Archive for the ‘Humorous’ Category
Poor Holden Caulfield. In Catcher in the Rye, he muses, â€śGirls. You never know what theyâ€™re going to think.â€ť How right he was! In Elissa Schappellâ€™s new short story collection, the old blueprints for Appropriate Female Behavior — the name of a vintage etiquette manual, 1963 edition — have all been tossed away. And now the girls and women are forced to muddle through with the new rules: Be yourself but also be what your boyfriend, parents, and girlfriends want you to be as well.
Saramago’s last, indeed posthumous, book is a real treat. Brief, inventive, funny, it furthers the author’s well-known distaste for religious dogma by traversing many of the familiar stories of the Old Testament by means of a fanciful parable told from a rational point of view. Much like The Elephant’s Journey, it shows Saramago’s stylistic fingerprints in relaxed form.
First-time author Ned Beauman really lays it out there in the first chapter of this extraordinary novel, which begins with an imaginary surprise birthday party thrown by Hitler for Joseph Goebbels in 1940. It is an exhilarating, outrageous opening to a book that will in fact take a quite different course. But it is important as a way of establishing the moral parameters (and this IS a moral book) and freeing up an imaginative space in which Beauman can explore some ideas that are normally unapproachable.
September 13, 2011
Â· Judi Clark Â· No Comments
Tags: 1930s, Bloomsbury, Eugenics, Fascism, Real People Fiction, Time Period Fiction, WWII Â· Posted in: Debut Novel, Facing History, Humorous, Satire, United Kingdom
Eoin Colfer? He writes those kidâ€™s books, Artemis Fowl, doesnâ€™t he? Whatâ€™s someone who writes really popular childrenâ€™s books doing writing a crime novel? Well according to the dedication, Irish author Eoin Colfer says the book is â€śFor Ken Bruen who made me do it.â€ť So we have Bruen to thank for this first book in what promises to be an entertaining series.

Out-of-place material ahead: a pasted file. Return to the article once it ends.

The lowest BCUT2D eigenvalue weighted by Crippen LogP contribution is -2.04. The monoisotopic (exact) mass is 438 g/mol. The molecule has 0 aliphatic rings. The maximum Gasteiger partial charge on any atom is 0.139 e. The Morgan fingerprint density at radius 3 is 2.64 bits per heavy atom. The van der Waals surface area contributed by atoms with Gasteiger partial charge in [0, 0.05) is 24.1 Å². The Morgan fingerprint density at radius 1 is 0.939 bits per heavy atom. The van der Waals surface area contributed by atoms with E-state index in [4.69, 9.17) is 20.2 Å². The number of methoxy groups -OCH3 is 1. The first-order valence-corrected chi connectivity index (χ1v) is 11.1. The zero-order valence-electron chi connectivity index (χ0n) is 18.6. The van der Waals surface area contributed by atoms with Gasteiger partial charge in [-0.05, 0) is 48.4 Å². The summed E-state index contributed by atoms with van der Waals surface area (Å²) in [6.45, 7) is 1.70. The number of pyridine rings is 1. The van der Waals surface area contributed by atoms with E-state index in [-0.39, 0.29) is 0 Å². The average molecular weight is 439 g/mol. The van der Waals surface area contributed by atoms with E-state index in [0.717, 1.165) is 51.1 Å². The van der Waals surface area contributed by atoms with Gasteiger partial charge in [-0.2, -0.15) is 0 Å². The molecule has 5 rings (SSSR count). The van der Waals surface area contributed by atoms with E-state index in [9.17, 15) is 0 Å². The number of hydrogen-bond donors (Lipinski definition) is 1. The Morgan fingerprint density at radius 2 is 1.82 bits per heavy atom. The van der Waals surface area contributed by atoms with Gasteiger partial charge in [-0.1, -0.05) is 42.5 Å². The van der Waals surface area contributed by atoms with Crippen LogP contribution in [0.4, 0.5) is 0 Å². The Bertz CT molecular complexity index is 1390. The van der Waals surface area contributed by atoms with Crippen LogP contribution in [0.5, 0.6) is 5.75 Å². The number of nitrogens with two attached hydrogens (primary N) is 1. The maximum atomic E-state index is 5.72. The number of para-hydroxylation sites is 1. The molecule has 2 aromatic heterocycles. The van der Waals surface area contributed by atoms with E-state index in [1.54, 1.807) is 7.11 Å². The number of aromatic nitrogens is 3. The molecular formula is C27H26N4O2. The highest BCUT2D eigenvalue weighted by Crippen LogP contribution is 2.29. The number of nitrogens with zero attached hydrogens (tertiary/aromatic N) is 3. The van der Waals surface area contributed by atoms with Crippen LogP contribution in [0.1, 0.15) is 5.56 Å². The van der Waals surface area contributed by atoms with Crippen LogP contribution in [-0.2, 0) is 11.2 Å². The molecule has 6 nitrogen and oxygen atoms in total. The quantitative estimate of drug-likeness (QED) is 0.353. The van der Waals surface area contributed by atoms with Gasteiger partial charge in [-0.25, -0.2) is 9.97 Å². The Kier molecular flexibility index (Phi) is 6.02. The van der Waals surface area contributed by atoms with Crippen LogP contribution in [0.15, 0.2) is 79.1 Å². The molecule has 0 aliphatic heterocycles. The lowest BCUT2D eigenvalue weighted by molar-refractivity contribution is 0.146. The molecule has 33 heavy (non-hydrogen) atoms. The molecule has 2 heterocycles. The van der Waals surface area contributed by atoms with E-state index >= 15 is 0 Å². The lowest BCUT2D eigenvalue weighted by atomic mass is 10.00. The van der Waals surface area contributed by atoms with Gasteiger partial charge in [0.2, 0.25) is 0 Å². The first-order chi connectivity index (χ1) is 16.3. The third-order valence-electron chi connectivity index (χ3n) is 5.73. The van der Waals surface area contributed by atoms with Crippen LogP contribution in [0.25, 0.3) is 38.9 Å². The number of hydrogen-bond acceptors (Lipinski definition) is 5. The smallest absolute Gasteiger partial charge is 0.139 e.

Perhaps itâ€™s entirely appropriate that their last name is Fang. For Caleb and Camille are truly parasitesâ€”sucking the blood out of their children, while using them primarily in the service of their art. â€śKids kill art,â€ť the elder Fangsâ€™ mentor once told them. Determined to prove him wrong, Caleb and Camille incorporate Annie and Buster, their two children, into their artâ€”even referring to them as Child A and Child B, mere props in the various performance art sketches they carry out.
CALLING MR KING by Ronald De Feo is an exhilarating read. It is poignant, funny, serious and sad. It grabs the reader from the beginning and we go on a short but rich journey with Mr. King, a hit-man, an employee of The Firm, as he transforms himself from a killer to a would-be intellectual and lover of art and architecture.
September 1, 2011
Â· Judi Clark Â· No Comments
Tags: Art, hitman, Mid-Life Crisis, Other Press, Psychological Â· Posted in: 2011 Favorites, Debut Novel, Humorous, Mystery/Suspense, New York City, Psychological Suspense, World Lit